Scott reflected on several examples where he’s worked with organizations (in both the IT and non-IT space) to help evolve their approach to finance, data management and other key functions of the organization. He reiterated that agile is “not just a software development thing”. There are a lot of opportunities to use agile across different organizations and environments, and the DA toolkit is designed with the goal in mind of being responsive to many different project scenarios.   


Still have questions?

So did we! Fortunately, Scott and Beth shared some thoughtful responses to the questions posed by attendees in the workshop. Keep reading on for our key takeaways. 


Q: How would you describe the value proposition of DA (e.g., if you had to position it to leaders in your organization)? 

DA is applicable across industries and countries and offers a globally recognized value prop. As a tool kit that’s developed by practitioners for practitioners, it’s constantly evolving and being validated by its users. 

There may be a need to help work with and coach our peers and leaders about the benefits of successful agile practice. Start by asking key questions: What are we trying to achieve? How are we planning on getting there? Start a conversation about how agile practices like DA can help your organization get there, faster. 


Q: There are a lot of different project management certifications on the market. How do I know which is right for me, and how does Disciplined Agile fit in within existing certifications and PM learning?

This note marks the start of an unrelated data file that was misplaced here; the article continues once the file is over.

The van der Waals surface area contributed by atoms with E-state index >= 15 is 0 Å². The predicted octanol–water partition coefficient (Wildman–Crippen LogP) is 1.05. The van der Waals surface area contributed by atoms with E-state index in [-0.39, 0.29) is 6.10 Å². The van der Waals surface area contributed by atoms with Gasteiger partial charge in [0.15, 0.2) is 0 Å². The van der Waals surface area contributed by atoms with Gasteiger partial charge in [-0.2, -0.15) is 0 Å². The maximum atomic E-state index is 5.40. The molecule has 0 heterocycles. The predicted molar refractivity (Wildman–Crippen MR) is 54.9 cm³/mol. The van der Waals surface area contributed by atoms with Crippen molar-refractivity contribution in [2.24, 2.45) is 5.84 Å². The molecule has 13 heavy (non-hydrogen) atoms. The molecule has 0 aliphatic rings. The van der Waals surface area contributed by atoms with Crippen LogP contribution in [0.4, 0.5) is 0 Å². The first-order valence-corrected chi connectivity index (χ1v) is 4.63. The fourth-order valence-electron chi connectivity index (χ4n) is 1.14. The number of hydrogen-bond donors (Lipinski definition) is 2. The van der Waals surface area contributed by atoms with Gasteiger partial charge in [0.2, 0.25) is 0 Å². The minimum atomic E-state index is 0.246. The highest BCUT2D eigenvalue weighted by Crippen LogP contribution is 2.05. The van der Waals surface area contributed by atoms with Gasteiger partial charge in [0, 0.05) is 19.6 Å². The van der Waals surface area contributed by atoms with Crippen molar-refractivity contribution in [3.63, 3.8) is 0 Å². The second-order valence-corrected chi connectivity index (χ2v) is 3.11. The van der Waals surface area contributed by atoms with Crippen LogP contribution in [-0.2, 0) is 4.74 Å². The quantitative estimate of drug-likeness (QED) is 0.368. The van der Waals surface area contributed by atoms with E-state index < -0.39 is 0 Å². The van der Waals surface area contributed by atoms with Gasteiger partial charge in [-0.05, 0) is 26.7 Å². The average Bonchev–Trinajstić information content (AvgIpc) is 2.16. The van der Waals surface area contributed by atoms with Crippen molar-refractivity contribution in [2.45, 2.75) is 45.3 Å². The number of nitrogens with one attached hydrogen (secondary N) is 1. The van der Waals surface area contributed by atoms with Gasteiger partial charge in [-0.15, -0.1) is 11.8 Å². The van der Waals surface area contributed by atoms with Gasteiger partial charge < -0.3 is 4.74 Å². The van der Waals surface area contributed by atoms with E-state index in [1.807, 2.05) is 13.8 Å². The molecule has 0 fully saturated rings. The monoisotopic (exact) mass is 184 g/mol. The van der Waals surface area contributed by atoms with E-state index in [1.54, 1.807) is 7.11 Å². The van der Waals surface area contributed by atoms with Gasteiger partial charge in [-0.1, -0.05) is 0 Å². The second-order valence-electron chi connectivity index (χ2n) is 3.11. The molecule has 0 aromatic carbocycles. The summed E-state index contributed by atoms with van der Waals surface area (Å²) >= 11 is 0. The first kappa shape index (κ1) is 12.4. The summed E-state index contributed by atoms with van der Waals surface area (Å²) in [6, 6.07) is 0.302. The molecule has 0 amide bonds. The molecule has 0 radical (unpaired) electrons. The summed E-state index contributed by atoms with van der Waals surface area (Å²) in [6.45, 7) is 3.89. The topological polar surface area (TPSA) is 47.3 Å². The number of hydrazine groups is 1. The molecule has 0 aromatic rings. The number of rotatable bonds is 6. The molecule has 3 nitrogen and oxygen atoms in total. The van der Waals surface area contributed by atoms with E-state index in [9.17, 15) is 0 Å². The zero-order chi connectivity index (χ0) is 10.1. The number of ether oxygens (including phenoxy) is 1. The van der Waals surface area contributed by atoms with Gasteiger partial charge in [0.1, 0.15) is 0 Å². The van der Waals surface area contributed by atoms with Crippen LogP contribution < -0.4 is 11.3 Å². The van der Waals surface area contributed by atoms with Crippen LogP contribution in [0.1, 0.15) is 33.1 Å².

Each certification offers a unique learning opportunity. DA exists as an option among other methods, but as a toolkit, it offers a uniquely flexible and responsive approach to project management that can be scaled to meet project needs now and well into the future.   

To understand which certification is right for you, start by doing your homework to understand what you’re looking to achieve with a certification. Ask key questions: What am I learning? What’s the value to me and the applicability within the marketplace or my industry?

The key is to always be learning and no matter what path you take, make a decision to be an active leader of your learning.


Q: I love the sound of Disciplined Agile, but how do I get started?

Begin with some basic homework. Read Choose Your WoW!, browse a White Paper or check out a webinar. There are DA case studies, newsletters; the list goes on - choose to be active in your learning and seek these resources out! 

If you’re looking for more of a formalized learning experience, consider writing one of PMI’s Disciplined Agile certifications. Keep your eyes peeled for PMI prep courses starting as early as January 2021! 

Lastly, you don’t have to wait to start applying DA principles in your work. Start today; learn from your experiences, and stay agile. 


Wrapping up

We hope this post introduced you to some new ideas around Disciplined Agile and that you’re excited to join us in our journey to learn more about DA and incorporate it into our practice.


Still have questions about DA, or eager to kick off the new year by preparing for a DA certification?


Check out PMI’s Disciplined Agile page as a resource hub, and learn more about PMI’s Disciplined Agile certifications by visiting https://www.pmi.org/certifications/agile-certifications.


Happy learning, and stay tuned for more from us at PMI Toronto!